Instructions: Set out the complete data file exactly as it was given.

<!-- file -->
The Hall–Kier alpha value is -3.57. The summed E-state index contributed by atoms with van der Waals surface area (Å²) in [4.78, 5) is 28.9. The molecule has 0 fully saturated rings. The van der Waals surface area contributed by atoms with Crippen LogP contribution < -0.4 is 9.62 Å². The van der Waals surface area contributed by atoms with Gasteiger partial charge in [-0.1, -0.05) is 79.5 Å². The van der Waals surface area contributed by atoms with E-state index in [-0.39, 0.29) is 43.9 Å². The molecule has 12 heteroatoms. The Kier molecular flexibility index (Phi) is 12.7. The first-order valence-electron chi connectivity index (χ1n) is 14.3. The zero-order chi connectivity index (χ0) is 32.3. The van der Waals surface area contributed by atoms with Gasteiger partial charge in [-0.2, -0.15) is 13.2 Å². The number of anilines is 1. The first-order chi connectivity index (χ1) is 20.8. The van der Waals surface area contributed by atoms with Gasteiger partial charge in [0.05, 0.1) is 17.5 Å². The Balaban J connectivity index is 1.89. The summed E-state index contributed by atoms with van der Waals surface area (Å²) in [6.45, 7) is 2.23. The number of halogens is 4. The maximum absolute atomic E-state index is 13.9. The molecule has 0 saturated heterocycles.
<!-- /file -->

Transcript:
The Hall–Kier alpha value is -3.57. The summed E-state index contributed by atoms with van der Waals surface area (Å²) in [4.78, 5) is 28.9. The molecule has 0 fully saturated rings. The van der Waals surface area contributed by atoms with Crippen LogP contribution < -0.4 is 9.62 Å². The van der Waals surface area contributed by atoms with Gasteiger partial charge in [-0.1, -0.05) is 79.5 Å². The van der Waals surface area contributed by atoms with E-state index in [-0.39, 0.29) is 43.9 Å². The molecule has 12 heteroatoms. The Kier molecular flexibility index (Phi) is 12.7. The first-order valence-electron chi connectivity index (χ1n) is 14.3. The zero-order chi connectivity index (χ0) is 32.3. The van der Waals surface area contributed by atoms with Gasteiger partial charge in [-0.2, -0.15) is 13.2 Å². The number of anilines is 1. The first-order chi connectivity index (χ1) is 20.8. The van der Waals surface area contributed by atoms with Gasteiger partial charge in [0.05, 0.1) is 17.5 Å². The Balaban J connectivity index is 1.89. The summed E-state index contributed by atoms with van der Waals surface area (Å²) in [6.45, 7) is 2.23. The number of halogens is 4. The maximum absolute atomic E-state index is 13.9. The molecule has 0 saturated heterocycles.